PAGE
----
Search engine optimization (SEO) can sometimes feel like a never-ending game of whack-a-mole for digital marketers, so it’s no surprise that some tasks fall by the wayside.
Local SEO is on your to-do list, but it keeps getting backburnered for some reason.
So what are some quick (and not so quick) local SEO solutions you can implement to get the ball rolling and boost your local search ranking?
We’ll take a look at everything you need to know, and you can download a free local SEO checklist to track your progress in 2021.
What is local SEO?
Local SEO is how businesses improve their internet visibility to reach a geo-specific target audience. The core tenets of general SEO apply, but marketers and webmasters place a greater emphasis on place-based keywords, ranking factors and customer testimonials.
Why you need local SEO in 2020
92% of all clicks occur on Page 1 of Google. So if your company is going to be seen by potential customers, it’s right here.
And that’s just for the regular organic listings on SERPs, aka positions 1-10.
In 2020, the growing dominance of SERP features – like image carousels, maps, lists, Knowledge Panels, “People also ask” dropdowns and various forms of local business cards – mean that ranking in Google ain’t what it used to be. Your company must also win these featured snippets.
To do just that, you need local SEO.
So where do you start? How do you get in front of online searchers?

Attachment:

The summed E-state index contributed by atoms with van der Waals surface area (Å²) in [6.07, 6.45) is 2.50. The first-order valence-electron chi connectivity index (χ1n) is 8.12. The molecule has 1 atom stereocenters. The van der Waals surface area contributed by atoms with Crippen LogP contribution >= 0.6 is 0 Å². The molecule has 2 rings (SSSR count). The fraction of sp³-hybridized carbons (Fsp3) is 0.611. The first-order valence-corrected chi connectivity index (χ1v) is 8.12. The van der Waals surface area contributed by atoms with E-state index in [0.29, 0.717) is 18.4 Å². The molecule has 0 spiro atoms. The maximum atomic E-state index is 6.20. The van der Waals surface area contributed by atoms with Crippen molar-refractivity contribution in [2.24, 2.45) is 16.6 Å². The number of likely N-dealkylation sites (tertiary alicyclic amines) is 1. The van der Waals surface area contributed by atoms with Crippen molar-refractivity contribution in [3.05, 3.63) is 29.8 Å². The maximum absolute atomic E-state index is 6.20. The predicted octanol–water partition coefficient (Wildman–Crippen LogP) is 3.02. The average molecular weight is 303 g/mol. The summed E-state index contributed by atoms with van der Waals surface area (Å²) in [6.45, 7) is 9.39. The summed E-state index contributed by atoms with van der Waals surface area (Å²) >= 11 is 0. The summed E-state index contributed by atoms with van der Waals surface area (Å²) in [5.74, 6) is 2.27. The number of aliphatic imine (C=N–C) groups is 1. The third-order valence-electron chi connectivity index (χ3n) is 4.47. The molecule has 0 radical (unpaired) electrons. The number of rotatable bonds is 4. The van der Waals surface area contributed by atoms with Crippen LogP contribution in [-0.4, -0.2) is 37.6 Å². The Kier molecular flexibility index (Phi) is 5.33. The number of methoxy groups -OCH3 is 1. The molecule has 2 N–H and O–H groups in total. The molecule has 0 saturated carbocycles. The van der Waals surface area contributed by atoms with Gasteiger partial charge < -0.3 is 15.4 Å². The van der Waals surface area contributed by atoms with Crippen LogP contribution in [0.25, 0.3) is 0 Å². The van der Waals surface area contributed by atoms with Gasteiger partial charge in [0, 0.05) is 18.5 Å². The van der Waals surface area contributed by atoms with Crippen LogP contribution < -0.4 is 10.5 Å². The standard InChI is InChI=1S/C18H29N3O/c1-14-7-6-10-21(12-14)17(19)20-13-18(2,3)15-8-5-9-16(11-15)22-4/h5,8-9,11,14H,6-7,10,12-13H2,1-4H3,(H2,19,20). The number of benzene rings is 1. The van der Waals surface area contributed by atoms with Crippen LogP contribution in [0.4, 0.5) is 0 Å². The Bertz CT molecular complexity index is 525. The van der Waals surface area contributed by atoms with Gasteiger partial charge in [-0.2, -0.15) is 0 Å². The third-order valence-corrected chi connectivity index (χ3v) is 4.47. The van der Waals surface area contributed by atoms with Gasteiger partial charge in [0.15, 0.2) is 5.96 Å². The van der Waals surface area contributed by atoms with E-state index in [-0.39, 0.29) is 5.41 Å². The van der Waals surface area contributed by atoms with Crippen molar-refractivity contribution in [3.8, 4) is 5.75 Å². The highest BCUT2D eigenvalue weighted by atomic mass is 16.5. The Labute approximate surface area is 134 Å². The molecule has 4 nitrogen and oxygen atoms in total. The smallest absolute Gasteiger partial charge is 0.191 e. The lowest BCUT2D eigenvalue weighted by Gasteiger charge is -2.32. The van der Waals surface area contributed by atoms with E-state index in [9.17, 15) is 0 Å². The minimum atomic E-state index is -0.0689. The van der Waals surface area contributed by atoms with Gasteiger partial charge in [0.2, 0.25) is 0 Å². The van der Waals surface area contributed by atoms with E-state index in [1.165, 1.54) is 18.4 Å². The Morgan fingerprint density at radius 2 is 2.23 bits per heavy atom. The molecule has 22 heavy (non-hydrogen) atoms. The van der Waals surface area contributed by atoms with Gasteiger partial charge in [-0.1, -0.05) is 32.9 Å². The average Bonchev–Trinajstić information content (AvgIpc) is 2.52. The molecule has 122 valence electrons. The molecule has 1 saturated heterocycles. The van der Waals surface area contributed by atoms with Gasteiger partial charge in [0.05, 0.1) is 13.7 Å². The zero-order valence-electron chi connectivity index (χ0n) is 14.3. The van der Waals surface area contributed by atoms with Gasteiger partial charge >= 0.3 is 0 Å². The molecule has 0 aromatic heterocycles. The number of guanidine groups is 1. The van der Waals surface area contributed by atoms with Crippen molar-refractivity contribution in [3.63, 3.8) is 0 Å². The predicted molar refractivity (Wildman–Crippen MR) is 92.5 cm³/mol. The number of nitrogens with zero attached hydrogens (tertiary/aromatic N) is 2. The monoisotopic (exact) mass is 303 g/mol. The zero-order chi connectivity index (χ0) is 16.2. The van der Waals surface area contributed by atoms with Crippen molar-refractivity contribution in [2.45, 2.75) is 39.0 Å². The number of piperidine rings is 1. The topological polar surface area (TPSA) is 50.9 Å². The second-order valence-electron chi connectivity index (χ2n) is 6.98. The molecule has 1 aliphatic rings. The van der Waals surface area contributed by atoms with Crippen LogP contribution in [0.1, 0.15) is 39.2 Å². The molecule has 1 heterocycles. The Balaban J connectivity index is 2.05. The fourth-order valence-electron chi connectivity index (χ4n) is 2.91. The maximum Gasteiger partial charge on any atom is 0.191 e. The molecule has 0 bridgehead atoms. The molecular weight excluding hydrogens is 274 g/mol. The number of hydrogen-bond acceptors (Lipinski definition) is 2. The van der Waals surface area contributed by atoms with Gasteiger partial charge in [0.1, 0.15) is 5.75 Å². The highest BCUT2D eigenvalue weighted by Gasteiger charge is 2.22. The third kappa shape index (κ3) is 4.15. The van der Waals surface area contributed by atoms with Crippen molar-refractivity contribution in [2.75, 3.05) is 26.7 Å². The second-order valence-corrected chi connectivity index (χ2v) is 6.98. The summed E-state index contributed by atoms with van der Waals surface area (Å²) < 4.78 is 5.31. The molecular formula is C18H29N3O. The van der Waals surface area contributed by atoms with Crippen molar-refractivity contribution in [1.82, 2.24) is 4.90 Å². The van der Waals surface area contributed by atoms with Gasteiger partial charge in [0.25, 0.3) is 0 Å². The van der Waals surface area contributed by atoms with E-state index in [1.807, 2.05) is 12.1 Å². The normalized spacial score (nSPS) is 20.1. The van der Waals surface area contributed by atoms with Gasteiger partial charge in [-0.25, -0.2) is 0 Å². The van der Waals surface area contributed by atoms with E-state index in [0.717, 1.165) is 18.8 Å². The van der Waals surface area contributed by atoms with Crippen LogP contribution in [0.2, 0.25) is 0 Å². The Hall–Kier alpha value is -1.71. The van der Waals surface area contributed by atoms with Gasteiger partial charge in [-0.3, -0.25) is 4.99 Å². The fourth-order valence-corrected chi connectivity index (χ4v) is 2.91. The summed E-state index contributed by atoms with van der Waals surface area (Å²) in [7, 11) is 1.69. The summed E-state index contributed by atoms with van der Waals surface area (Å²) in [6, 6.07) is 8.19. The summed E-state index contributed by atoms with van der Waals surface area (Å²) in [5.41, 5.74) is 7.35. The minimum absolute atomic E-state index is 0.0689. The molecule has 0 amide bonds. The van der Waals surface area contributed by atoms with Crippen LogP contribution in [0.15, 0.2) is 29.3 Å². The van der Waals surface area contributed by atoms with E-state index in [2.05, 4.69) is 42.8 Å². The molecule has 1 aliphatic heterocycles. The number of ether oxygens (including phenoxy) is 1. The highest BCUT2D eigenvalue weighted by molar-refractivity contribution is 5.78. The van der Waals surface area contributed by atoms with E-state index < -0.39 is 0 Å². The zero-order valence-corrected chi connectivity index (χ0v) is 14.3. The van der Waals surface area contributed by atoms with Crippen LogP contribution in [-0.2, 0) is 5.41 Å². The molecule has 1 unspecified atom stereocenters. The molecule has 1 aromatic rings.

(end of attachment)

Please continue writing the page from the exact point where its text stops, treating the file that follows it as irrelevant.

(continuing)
Here’s a handy local SEO checklist to get your marketing plan in top shape:
- Know your ranking factors.
- Optimize your domain.
- Optimize Google My Business.
- Get social and get niche.
- Encourage user reviews and ratings.
- Generate backlinks and referral traffic.
- Don’t forget about mobile usability.
Local SEO ranking factors differ slightly from general SEO. So if you’re familiar with the latter, the former will come rather naturally to you.
Below are the eight most important factors to keep in mind:
- Link signals.
- On-page signals.
- Behavioral signals.
- Google My Business signals.
- Citation signals.
- Review signals.
- Social signals.
What stands out most here is that social media – though not traditionally thought of as a direct factor in SEO – plays a prominent role in local SEO. Additionally, brand mentions (citations) are key. Even if your content doesn’t produce backlinks, the mere mention of your company name can have a positive impact on your overall site rankings.
With a strong grasp of what matters most in local SEO, evaluate your site. Run a site crawl to clear up any issues pertaining to:
- Duplicate content.
- Zombie pages.
- Broken links.
- Missing metadata.
You can conduct a local SEO audit using an SEO tool like SEMrush or Screaming Frog.